That’s what Publishing Perspectives asked yesterday: Can books change the reputation of a nation? Can their “soft power” shift international perceptions of a nation?
PP is writing here about LéaLA, a Spanish-language book fair that aims to change (stereotypical) perceptions of Mexico. But the same has been said of book fairs in Abu Dhabi, Sharjah, and Dubai, and of the four-year-old International Prize for Arabic Fiction, all sponsored by Emirati money.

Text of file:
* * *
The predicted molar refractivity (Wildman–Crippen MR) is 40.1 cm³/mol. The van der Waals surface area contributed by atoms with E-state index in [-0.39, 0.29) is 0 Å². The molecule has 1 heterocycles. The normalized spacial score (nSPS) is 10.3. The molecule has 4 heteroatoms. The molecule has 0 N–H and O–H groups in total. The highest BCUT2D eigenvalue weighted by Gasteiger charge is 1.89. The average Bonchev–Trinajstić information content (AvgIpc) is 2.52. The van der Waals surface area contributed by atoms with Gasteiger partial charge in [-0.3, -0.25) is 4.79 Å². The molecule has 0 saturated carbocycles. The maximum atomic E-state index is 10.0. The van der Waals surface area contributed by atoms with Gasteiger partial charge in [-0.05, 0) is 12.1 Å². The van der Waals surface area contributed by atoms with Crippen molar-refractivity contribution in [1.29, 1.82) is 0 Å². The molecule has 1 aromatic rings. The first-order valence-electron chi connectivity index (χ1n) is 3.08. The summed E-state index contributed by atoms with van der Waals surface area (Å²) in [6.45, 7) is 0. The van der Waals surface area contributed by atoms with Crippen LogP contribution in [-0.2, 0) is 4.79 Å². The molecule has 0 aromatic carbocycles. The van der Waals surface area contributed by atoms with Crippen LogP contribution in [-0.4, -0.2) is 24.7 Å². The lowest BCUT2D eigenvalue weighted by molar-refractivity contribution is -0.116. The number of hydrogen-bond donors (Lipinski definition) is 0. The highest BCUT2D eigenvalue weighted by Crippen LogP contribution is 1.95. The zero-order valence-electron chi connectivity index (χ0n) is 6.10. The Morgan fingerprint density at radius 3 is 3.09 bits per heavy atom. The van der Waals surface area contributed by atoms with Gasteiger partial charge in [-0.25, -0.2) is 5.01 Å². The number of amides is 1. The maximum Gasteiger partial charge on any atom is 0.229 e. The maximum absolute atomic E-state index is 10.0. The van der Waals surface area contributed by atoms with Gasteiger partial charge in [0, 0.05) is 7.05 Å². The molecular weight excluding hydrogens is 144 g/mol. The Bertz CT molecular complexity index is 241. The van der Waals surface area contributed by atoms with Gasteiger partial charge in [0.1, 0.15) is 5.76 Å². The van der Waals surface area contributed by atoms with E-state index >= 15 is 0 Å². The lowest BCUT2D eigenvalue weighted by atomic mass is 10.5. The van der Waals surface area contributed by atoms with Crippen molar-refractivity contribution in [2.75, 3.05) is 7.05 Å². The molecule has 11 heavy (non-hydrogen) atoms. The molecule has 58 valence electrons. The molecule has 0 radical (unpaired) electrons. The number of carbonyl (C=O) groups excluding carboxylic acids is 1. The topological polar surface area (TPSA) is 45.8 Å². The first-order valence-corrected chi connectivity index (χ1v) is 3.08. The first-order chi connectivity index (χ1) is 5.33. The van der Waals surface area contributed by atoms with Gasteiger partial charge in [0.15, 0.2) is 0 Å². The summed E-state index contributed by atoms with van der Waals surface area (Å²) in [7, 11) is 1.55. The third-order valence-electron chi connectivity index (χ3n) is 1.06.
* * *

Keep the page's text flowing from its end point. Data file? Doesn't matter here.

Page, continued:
Of course, Arabs have long been aware of this sort of “soft power.” Having al-Mutanabbi on your side was, after all, a good thing. And, on a grand scale, mass cultural production surely equals power. But, on a smaller scale, who controls these poets and novelists? Who’s to say that they won’t shame your country, open closets, dig up skeletons?
I doubt this is the sort of ambassador Bashar al-Assad wants:
Commentary from Mideast Youth.